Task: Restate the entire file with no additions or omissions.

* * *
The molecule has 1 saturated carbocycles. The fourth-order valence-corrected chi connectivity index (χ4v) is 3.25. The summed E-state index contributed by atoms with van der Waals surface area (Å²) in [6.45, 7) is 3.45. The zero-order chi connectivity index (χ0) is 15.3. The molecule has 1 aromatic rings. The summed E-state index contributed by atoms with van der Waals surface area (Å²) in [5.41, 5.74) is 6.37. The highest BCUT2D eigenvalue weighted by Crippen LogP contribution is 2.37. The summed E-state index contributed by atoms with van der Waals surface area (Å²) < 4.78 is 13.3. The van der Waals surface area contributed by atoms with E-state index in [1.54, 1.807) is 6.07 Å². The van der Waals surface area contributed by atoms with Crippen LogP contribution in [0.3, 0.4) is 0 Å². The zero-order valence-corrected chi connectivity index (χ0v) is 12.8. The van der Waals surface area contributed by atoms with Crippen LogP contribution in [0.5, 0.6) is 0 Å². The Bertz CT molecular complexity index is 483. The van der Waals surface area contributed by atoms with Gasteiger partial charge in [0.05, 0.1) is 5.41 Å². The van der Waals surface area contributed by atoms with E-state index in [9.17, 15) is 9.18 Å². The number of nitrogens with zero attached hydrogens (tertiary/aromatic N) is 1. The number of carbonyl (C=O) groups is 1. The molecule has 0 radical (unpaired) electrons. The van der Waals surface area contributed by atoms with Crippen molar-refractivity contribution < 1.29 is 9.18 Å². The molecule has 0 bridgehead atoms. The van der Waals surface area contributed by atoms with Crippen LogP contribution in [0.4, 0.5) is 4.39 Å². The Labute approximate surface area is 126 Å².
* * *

The molecule has 1 saturated carbocycles. The fourth-order valence-corrected chi connectivity index (χ4v) is 3.25. The summed E-state index contributed by atoms with van der Waals surface area (Å²) in [6.45, 7) is 3.45. The zero-order chi connectivity index (χ0) is 15.3. The molecule has 1 aromatic rings. The summed E-state index contributed by atoms with van der Waals surface area (Å²) in [5.41, 5.74) is 6.37. The highest BCUT2D eigenvalue weighted by Crippen LogP contribution is 2.37. The summed E-state index contributed by atoms with van der Waals surface area (Å²) < 4.78 is 13.3. The van der Waals surface area contributed by atoms with E-state index in [1.54, 1.807) is 6.07 Å². The van der Waals surface area contributed by atoms with Crippen LogP contribution in [0.3, 0.4) is 0 Å². The zero-order valence-corrected chi connectivity index (χ0v) is 12.8. The van der Waals surface area contributed by atoms with Crippen LogP contribution in [0.5, 0.6) is 0 Å². The Bertz CT molecular complexity index is 483. The van der Waals surface area contributed by atoms with Gasteiger partial charge in [0.05, 0.1) is 5.41 Å². The van der Waals surface area contributed by atoms with E-state index in [9.17, 15) is 9.18 Å². The number of nitrogens with zero attached hydrogens (tertiary/aromatic N) is 1. The number of carbonyl (C=O) groups is 1. The molecule has 0 radical (unpaired) electrons. The van der Waals surface area contributed by atoms with Crippen molar-refractivity contribution < 1.29 is 9.18 Å². The molecule has 0 bridgehead atoms. The van der Waals surface area contributed by atoms with Crippen LogP contribution in [0.4, 0.5) is 4.39 Å². The Labute approximate surface area is 126 Å².